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Lecture 5

September 16 - Lecture 5.docx

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Political Science
POLS 3300
Dennis Baker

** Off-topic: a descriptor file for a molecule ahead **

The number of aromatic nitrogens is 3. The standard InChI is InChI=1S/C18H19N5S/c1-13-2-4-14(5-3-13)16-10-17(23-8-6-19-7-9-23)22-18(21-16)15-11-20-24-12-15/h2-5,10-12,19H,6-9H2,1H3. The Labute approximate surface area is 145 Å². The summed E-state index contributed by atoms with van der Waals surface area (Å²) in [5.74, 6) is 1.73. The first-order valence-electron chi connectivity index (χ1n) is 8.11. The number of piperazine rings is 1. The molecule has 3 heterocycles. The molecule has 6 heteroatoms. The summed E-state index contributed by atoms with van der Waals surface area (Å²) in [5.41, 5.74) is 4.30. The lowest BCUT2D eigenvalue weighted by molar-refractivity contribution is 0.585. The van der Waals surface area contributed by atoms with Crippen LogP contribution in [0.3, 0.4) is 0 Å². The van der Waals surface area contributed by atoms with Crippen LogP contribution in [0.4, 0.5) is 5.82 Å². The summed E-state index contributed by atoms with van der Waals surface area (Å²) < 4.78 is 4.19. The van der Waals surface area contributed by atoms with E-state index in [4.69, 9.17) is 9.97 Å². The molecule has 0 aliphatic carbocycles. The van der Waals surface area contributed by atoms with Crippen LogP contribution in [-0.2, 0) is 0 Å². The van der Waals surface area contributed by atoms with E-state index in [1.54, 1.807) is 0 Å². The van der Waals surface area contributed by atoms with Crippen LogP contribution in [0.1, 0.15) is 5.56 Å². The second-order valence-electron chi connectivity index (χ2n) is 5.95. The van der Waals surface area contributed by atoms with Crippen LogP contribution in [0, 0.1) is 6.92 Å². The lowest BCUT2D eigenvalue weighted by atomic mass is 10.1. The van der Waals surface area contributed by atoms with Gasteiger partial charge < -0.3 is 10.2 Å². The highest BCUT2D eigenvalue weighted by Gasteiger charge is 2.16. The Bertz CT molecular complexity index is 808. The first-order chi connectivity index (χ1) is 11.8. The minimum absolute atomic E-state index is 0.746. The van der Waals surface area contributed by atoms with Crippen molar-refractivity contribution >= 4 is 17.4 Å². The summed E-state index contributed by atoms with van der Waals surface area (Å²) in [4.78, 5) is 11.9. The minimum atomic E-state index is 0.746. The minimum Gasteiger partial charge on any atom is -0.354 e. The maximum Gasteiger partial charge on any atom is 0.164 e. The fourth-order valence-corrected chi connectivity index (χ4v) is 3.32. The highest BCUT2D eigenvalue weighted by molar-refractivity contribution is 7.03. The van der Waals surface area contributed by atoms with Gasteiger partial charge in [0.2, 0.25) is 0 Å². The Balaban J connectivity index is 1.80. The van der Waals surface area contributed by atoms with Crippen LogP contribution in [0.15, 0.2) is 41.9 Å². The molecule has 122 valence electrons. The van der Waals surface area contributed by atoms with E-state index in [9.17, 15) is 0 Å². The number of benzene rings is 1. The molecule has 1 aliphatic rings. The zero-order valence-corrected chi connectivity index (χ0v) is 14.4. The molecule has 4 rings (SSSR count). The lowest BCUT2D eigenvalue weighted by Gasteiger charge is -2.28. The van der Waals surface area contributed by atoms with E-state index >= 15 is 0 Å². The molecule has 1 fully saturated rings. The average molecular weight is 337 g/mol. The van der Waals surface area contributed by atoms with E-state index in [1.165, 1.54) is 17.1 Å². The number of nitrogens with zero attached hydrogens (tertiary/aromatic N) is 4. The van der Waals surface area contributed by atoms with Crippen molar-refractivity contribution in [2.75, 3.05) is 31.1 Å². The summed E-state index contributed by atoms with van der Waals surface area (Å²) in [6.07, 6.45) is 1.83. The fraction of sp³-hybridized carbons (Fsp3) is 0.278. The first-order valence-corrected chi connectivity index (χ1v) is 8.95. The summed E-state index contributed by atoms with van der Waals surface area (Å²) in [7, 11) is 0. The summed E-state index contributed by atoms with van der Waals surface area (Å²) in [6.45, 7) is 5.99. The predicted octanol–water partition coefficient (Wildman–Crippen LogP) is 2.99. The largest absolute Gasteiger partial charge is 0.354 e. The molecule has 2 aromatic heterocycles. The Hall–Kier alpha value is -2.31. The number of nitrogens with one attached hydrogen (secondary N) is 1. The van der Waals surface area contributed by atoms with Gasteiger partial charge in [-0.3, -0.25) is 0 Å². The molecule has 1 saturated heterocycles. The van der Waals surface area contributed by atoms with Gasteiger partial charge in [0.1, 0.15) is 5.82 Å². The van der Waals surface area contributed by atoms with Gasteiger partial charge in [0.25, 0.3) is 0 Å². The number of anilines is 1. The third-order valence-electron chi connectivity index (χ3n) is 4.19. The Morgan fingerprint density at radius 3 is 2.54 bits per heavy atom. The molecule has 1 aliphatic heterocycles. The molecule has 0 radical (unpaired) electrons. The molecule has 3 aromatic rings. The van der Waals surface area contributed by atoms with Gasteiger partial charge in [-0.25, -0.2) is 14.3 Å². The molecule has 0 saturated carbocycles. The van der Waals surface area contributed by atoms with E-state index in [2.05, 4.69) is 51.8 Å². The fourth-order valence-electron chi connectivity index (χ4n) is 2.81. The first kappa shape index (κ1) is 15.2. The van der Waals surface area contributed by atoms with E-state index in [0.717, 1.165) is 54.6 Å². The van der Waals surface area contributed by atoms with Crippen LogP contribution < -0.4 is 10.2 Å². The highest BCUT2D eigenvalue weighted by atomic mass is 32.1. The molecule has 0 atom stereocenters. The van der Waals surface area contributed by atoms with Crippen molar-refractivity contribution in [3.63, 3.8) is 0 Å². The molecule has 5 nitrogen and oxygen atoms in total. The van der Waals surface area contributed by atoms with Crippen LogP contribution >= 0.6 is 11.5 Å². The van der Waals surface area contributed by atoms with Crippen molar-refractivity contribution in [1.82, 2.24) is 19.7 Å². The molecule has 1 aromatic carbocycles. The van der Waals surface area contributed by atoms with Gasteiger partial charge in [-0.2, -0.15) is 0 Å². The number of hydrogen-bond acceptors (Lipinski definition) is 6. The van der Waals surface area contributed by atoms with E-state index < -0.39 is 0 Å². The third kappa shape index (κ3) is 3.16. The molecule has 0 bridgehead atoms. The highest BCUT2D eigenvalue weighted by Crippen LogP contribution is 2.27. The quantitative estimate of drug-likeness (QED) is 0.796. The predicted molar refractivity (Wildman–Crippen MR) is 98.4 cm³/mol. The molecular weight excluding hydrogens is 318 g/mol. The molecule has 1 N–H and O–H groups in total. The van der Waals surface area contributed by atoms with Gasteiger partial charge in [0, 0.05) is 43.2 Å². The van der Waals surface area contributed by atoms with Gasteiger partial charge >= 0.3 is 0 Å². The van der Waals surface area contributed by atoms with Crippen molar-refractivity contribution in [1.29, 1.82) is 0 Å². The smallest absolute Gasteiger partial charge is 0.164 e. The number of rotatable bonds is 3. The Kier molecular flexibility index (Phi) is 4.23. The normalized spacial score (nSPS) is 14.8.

September 16 – Lecture 5 – Dennis Baker – POLS 3300 Hypnosis - minority – hypnosis has some problems – helped her remember something specific about daughter’s piano lessons – important - even without this evidence, he is still likely to be convicted – the courts agreed on this – crucial evidence – SCC leads you to believe there is lots of other evidence to convict him – 1992 the original act – now 2007 – evidence is excluded – he is granted a new trial – admits everything he did – sentenced to six years for manslaughter for something that is clearly murder – already served 7 years in this process – get out of jail free card as soon as crown decides to plea it out. Experts - it’s not that they aren’t important or shouldn’t be valued - doctors don’t make medical or healthcare policy in Canada – Nelson Wiseman said “The issue is actually best left to criminologists, rather than politicians… their primary job is to get elected and to stay elected, it’s not to fight crime. if you want to fight crime, join the police force.” o Their expert testimony or suggestions given in parliament is taken seriously. Introduction to the Criminal Code of Canada - first Criminal Code passed by parliament in 1892 - 1867 – supposedly Canada’s birthday - 1892 the CCC came in… so could you just walk around shooting people? Nope! - They followed British Commonwealth law at the time! - Common law system ‘received’ in Canada prior to 1892. - CCC is a codification os established practices - What happened to the common law? o Offences abolished in 1955 reforms (except for contempt of court s. 9) o “no more offences at common law” – you could not be found guilty from a common law offence o you cannot be charged unless that offence is in the CCC. o Defences remain by virtue of section 8(3)  “Every rule and principle of the common law that renders any circumstance a justification or excuse for an act of a defence to a charge continues in force and apples in respect of proceedings for an offence under this Act or any other Act of Parliament.”  Battered-women’s defence  Wasn’t considered a defence  Overtime, it became an accepted defence in Canada  It’s still not in the CCC  Commonlaw most famous defence from California – twinkie defence – “because he had eaten too many September 16 – Lecture 5 – Dennis Baker – POLS 3300 twinkies that day, he was on a sugar rush an
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